On the third play of Ohio’s fourth possession, Tettleton took the snap, handed the ball off in the backfield to a reversing wide receiver and eventually ended up with the pigskin in his hand with time and room to pass. This trickery—something that had been missing from the Bobcats’ playbook in 2013—produced a wide-open Daz’mond Patterson, who hauled the eventual pass for a 26-yard gain to the ECU 17. The duo attacked again on the following play, as Tettleton hooked up with Patterson for Ohio’s first score of the game.

More surprises by the Bobcat offense came in the second quarter. Backup quarterback Derrius Vick started Ohio’s proceeding drive, and it didn’t take long for him to get in a rhythm. Because of a well-disguised misdirection fake, ECU’s secondary bit, and wide receiver Donte Foster was all by himself down the field for the 80-yard score.

What started off as an ECU blowout rapidly turned into a tie game at 14 with just over 10 minutes remaining in the half.

But it was now time for Ohio’s defense to make a statement on the field. After allowing the Pirates and Carden, who was starting to find his stride in the passing game, to march 63 yards down the field, the Bobcat D prevented ECU’s second fourth-down attempt within the confines of the red zone of the half.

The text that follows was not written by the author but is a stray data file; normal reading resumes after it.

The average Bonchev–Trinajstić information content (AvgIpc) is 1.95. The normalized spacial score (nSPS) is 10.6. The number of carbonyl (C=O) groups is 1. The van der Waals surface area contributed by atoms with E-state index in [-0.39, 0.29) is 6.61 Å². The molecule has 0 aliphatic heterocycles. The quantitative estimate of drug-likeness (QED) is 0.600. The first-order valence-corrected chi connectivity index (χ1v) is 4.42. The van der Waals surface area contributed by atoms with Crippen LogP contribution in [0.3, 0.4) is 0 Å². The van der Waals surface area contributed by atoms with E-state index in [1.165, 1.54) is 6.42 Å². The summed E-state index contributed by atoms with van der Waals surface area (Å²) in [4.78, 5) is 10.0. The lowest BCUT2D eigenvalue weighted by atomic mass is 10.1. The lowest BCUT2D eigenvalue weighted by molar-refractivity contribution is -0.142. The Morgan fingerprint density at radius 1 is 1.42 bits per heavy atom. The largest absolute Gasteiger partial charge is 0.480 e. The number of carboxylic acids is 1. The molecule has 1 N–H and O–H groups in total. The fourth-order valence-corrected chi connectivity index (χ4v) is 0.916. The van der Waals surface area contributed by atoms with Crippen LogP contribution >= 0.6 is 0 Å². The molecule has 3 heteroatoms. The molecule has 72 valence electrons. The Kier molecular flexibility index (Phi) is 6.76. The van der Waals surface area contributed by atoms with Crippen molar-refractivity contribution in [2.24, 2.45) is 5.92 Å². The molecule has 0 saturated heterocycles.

The play of the defensive front for Ohio was huge all game, tallying two sacks on the day and pressuring Carden into short-play situations. The stop allowed the Bobcats to head into the half only down by three points after kicker Warren Harvey converted on a 41-yard attempt on ECU’s following possession.

Ohio rode the momentum into the third quarter, taking a 20-17 lead behind two Yazdani field goals—the most recent of makes coming in the opening minutes of the fourth quarter. After missing his first attempt all season from 45 yards out, the Pirates conjured up the confidence that was protruding from the team in the first frame, reaching the end zone on their following two possessions.

Thanks to an explosive rushing attack (68 yards on five rushes), ECU had turned a three-point deficit into an 11-point advantage in the matter of three-plus minutes. The second of three fourth quarter touchdowns by the Pirates seemingly put the game out of reach for the Bobcats—down 31-20 with just over seven minutes remaining—but two Tettleton interceptions on the Bobcats’ final two stabs at overcoming two unlikely deficits in one game officially ended Ohio’s valiant comeback efforts.